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Your Ex is Not a Reliable Source of Info About You

This week I’ve had an influx of client’s going through a break-up. It’s heartbreaking because each person turns themselves inside and out agonizing over their ex’s parting gift; a list of all their faults and everything they ever did wrong.

I’m not talking here about more serious matters like “The time you cheated on me” or “The times you beat me up”. Instead, I’m talking about complaints like “The time you broke up with me for a month when we were in high school,” or “The time when I was sick and you wouldn’t stay home from work”. Over and over I hear client’s lament, “He/She brought up issues from twenty years ago!”

Breakups are Hard on the Self-Esteem

And so I begin the slow process of building you back up again; trying to get your ex’s voice out of your head.

Do you know how I know you weren’t as bad as your ex says? Because when someone behaves badly, they usually deny, minimize, or in some way justify, their behaviour. You do the opposite. You exaggerate, flagellate, and bemoan all your many faults, no matter how insignificant.

You are the Expert on You

It is important that you hear what I’m saying. Your ex is not the expert on you. The “terminator” has a vested interest in making the demise of the relationship your fault; it makes him or her feel less guilty. You cannot trust this unreliable and biased opinion of you.

If being perfect and never making mistakes was a prerequisite for staying married, my husband wouldn’t be married.

Every happily married person can tell you stupid and hurtful things their partner has done. If they’re honest, they can also recount the many stupid and hurtful things they have done over the years as well.

Happily married couples forgive and move on. They accept imperfection in their partner and in themselves. They don’t hold grudges.

Everyone Makes Mistakes

I’m not saying your ex is horrible for trying to make the breakup all about you. It’s human nature to defend ourselves against our own self-criticism and the criticism of others.

And, I’m not saying you didn’t make mistakes; I actually assume you did, because you are human.

Relationships are a dance, and we step in response to the steps of our partner. No relationship is a one man or one woman show. If we are sometimes clumsy in love, maybe it’s because our partner keeps stepping on our toes.

So be honest with yourself and own up to your mistakes. If you can learn from them, learn from them, but don’t believe that anything less than perfect makes you unlovable.

If the mistakes you made truly were destructive to your relationship, take this time to figure yourself out. You did what you did for a reason. Find out your reason and ways to prevent repeating the same mistakes in the future.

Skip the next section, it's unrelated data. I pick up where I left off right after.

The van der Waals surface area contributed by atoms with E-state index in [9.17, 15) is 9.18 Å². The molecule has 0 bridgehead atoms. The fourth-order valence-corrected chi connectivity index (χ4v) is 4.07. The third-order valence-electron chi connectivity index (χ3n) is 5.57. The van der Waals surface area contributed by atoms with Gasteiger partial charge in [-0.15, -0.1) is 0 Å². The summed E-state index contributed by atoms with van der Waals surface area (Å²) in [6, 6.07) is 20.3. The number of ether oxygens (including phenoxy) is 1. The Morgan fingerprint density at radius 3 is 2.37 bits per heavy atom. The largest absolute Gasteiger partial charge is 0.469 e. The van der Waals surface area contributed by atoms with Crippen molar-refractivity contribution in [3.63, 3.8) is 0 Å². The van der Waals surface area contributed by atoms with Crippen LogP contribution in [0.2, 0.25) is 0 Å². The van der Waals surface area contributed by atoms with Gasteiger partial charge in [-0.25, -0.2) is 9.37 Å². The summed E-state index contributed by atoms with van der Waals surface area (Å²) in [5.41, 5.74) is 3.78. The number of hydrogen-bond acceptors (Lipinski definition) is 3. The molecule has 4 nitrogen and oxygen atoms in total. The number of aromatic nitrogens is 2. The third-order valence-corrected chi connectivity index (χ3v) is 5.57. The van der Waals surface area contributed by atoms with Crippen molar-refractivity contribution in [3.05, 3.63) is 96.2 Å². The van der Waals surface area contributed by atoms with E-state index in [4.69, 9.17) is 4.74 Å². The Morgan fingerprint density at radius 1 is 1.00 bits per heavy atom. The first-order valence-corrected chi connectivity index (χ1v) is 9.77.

Trust Yourself

You are the most reliable source of information about yourself. Let go of anything your ex says about you that isn’t consistent with what you know is true. Trust yourself. Get help if you need too, and know that being perfect is not a prerequisite for being loved. If it was, none of us, including me, would be in a relationship.

DBT Skill: Dialectical Thinking

"Dialectical thinking" is the belief that every situation has opposing sides and there is truth in each side. When you are able to think dialectically, you are able to see the truth in both positions.

In terms of a break-up, it is true that you did everything you could in this relationship and it is also true that you could have done better. We are all doing the best we can, AND we all need to do better; this is the dialectic. Find the truth in both positions, yours and your ex’s, and find acceptance of what is.

Your relationship was full of equally-true opposites, or "dialectics". Find the truth in both positions, yours and your ex’s, and you will find it easier to accept your own perspective as well as the perspective of your ex.

“The weak can never forgive. Forgiveness is the attribute of the strong.” ~ Mahatma Gandhi

To learn more, or if you are interested in counselling services, please visit Validity Counselling's homepage,

Author: Jenny DeReis

Jenny is CEO and therapist at Validity Counselling in Prince George, BC. She has a Master's Degree in Counselling Psychology from the University of Calgary.

Jenny has intensive and advanced training in Dialectical Behaviour Therapy (DBT) from Dr. Charlie Swansen, author of several books on DBT . She has also received DBT training from the Behavior Tech Institute, and from DBT expert Sherri Van Dijk.


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